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PLoS One. 2013 Jun 5;8(6):e64542. doi: 10.1371/journal.pone.0064542. Print 2013.

Birth weight, growth and feeding pattern in early infancy predict overweight/obesity status at two years of age: a birth cohort study of Chinese infants.

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Department of Woman and Child's Care and Adolescence Health, School of Public Health, Tongji Medical College, Huazhong University of Science and Technology, Wuhan, Hubei, China.



To investigate the early determinants of overweight and obesity status at age two years.


A total of 1098 healthy neonates (563 boys and 535 girls) were involved in this community-based prospective study in China. Data on body weight and length were collected at birth, the 3(rd) and 24(th) month. A self-administered questionnaire was used to collect data on social demography and feeding patterns of children, etc. Three multivariable logistic regression models were employed to make various comparisons of weight status, i.e., model 1 (obesity vs. non-obesity), model 2 (combined overweight and obesity vs. normal weight, and model 3 (obesity, overweight and normal weight).


Prevalences of overweight/obesity (95(th) >BMI ≥85(th) p and BMI ≥95(th) p, referring to WHO BMI standards) at 2 years of age are 15.8%/11.2% for boys and 12.9%/9.0% for girls, respectively. Being born with macrosomia (OR: 1.80-1.88), relatively greater BMI increment in the first 3 months (OR: 1.15-1.16) and bottle emptying by encouragement at age two (OR: 1.30-1.57) were found in all three models to be significant risk factors for higher BMI status at 2 years. Pre-pregnancy maternal BMI (OR: 1.09-1.12), paternal BMI (OR: 1.06), and mixed breastfeeding (OR: 1.54-1.57) or formula feeding (OR: 1.90-1.93) in the first month were identified as significant in models 2 and 3. Child-initiated bottle emptying at age two was observed to increase the risk of obesity by 1.31 times but only in model 1.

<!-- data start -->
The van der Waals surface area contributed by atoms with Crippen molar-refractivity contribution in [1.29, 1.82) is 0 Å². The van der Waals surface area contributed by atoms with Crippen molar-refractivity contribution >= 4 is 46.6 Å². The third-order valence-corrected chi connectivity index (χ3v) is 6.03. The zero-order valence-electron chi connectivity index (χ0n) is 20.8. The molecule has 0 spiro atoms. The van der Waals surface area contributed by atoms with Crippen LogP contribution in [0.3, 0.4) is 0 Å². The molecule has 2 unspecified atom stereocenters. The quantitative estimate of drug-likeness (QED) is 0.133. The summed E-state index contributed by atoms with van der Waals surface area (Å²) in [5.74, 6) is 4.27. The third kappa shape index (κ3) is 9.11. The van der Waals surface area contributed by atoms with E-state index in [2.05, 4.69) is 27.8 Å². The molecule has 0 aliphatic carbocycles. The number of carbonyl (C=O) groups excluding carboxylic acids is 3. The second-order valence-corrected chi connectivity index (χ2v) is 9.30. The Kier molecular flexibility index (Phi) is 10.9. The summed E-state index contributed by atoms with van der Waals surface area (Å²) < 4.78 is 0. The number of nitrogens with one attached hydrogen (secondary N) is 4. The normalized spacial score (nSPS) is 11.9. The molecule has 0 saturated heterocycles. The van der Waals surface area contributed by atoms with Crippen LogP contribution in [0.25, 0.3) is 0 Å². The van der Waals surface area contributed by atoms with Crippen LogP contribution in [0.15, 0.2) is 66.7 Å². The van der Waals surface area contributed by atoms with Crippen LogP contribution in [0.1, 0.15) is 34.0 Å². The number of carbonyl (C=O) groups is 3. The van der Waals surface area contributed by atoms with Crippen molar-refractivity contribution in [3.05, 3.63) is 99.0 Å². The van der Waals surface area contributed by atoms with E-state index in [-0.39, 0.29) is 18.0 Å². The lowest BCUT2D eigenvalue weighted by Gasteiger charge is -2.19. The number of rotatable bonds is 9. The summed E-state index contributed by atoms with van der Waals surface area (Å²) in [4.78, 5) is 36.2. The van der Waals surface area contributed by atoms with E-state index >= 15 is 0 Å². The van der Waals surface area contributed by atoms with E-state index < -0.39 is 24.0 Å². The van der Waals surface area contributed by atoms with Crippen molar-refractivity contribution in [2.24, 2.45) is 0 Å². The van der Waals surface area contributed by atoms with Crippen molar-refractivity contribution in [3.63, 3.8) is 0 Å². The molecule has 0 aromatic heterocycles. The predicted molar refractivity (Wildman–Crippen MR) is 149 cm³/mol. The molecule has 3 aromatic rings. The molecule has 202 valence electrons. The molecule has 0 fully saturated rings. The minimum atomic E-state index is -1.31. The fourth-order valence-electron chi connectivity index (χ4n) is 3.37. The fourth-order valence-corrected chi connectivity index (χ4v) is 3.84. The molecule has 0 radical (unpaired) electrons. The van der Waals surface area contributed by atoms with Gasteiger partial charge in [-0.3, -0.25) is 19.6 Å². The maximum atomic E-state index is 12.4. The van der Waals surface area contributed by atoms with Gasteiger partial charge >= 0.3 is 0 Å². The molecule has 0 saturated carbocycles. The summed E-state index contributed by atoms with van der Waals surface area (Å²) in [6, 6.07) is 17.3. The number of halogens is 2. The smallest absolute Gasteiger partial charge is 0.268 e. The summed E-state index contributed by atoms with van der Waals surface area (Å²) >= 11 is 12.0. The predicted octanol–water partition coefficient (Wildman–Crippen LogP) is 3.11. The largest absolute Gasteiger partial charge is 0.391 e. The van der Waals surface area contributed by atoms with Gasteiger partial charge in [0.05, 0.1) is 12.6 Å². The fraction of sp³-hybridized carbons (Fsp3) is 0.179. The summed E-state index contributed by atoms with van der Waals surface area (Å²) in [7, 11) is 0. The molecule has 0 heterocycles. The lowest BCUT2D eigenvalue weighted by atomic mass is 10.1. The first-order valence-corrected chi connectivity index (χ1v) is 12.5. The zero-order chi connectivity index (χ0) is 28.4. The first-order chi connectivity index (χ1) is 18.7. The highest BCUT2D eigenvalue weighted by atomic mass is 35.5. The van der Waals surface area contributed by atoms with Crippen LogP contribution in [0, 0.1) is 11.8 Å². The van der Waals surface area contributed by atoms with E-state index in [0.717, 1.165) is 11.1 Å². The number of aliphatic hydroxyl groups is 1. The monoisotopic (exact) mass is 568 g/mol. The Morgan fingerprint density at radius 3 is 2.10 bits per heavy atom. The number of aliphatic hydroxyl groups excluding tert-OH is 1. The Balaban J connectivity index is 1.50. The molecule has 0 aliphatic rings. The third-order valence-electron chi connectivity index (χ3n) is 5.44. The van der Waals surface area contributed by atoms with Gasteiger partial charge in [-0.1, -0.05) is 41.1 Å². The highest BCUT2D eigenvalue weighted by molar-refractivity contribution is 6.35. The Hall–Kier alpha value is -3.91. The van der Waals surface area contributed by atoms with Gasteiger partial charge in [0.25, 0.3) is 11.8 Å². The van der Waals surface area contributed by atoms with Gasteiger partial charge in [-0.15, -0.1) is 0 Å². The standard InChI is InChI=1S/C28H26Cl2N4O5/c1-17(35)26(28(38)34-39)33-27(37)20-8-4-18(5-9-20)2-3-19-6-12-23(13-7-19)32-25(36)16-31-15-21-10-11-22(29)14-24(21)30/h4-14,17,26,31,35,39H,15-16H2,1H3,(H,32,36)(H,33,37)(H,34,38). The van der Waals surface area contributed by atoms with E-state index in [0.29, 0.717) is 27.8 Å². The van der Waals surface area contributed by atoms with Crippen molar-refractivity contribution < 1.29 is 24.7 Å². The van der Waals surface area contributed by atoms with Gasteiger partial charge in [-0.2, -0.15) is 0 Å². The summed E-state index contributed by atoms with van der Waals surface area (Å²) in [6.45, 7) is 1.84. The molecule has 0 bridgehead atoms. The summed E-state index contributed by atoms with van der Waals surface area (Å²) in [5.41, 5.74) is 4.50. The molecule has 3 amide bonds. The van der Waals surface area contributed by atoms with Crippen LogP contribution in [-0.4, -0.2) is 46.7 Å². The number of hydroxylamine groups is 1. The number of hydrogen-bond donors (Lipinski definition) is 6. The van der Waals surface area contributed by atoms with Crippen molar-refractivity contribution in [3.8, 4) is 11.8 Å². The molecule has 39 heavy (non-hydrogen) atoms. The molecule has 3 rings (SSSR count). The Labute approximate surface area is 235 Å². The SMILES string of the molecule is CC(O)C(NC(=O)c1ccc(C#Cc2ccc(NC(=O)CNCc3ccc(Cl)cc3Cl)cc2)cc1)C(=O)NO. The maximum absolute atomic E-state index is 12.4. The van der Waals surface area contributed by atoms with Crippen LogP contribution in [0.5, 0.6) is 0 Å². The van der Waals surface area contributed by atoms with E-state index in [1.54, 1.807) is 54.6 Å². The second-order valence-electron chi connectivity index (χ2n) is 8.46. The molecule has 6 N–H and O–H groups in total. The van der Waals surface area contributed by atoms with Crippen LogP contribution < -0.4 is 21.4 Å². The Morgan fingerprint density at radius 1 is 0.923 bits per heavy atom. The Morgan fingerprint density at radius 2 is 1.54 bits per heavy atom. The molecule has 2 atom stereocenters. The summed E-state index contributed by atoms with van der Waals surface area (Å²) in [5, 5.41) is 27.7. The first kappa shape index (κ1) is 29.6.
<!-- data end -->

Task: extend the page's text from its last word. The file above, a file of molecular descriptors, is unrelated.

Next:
Fetal and early postnatal growth and feeding pattern appear to have significant impacts on early childhood overweight and obesity status independent of parental BMI. Policy-based and multidisciplinary approaches to promote breastfeeding and enhancement of feeding skills of care takers may be promising intervention strategies.

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